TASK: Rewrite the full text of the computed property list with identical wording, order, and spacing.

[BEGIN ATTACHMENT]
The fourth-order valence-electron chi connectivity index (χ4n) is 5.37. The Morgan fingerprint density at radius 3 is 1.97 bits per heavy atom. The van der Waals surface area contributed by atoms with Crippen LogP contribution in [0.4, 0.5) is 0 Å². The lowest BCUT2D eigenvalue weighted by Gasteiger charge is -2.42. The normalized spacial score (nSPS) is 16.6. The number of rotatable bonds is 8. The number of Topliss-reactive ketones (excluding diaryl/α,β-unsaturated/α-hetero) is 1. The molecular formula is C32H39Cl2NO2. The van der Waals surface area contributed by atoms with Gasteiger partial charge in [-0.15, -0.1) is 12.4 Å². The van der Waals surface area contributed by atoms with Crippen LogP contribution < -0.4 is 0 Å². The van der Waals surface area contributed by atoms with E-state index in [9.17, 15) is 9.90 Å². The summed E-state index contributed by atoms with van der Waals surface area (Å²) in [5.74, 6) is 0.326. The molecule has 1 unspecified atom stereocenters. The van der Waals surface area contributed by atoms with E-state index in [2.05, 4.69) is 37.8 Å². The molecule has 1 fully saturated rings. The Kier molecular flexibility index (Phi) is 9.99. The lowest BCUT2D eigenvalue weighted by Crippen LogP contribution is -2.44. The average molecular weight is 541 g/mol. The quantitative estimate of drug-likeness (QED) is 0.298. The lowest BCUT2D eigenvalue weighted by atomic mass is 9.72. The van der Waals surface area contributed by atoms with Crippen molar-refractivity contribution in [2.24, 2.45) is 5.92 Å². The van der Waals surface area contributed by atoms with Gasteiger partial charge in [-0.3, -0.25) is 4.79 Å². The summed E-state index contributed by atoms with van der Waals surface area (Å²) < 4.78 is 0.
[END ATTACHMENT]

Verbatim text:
The fourth-order valence-electron chi connectivity index (χ4n) is 5.37. The Morgan fingerprint density at radius 3 is 1.97 bits per heavy atom. The van der Waals surface area contributed by atoms with Crippen LogP contribution in [0.4, 0.5) is 0 Å². The lowest BCUT2D eigenvalue weighted by Gasteiger charge is -2.42. The normalized spacial score (nSPS) is 16.6. The number of rotatable bonds is 8. The number of Topliss-reactive ketones (excluding diaryl/α,β-unsaturated/α-hetero) is 1. The molecular formula is C32H39Cl2NO2. The van der Waals surface area contributed by atoms with Gasteiger partial charge in [-0.15, -0.1) is 12.4 Å². The van der Waals surface area contributed by atoms with Crippen LogP contribution < -0.4 is 0 Å². The van der Waals surface area contributed by atoms with E-state index in [9.17, 15) is 9.90 Å². The summed E-state index contributed by atoms with van der Waals surface area (Å²) in [5.74, 6) is 0.326. The molecule has 1 unspecified atom stereocenters. The van der Waals surface area contributed by atoms with E-state index in [2.05, 4.69) is 37.8 Å². The molecule has 1 fully saturated rings. The Kier molecular flexibility index (Phi) is 9.99. The lowest BCUT2D eigenvalue weighted by Crippen LogP contribution is -2.44. The average molecular weight is 541 g/mol. The quantitative estimate of drug-likeness (QED) is 0.298. The lowest BCUT2D eigenvalue weighted by atomic mass is 9.72. The van der Waals surface area contributed by atoms with Crippen molar-refractivity contribution in [2.24, 2.45) is 5.92 Å². The van der Waals surface area contributed by atoms with Gasteiger partial charge in [-0.3, -0.25) is 4.79 Å². The summed E-state index contributed by atoms with van der Waals surface area (Å²) < 4.78 is 0.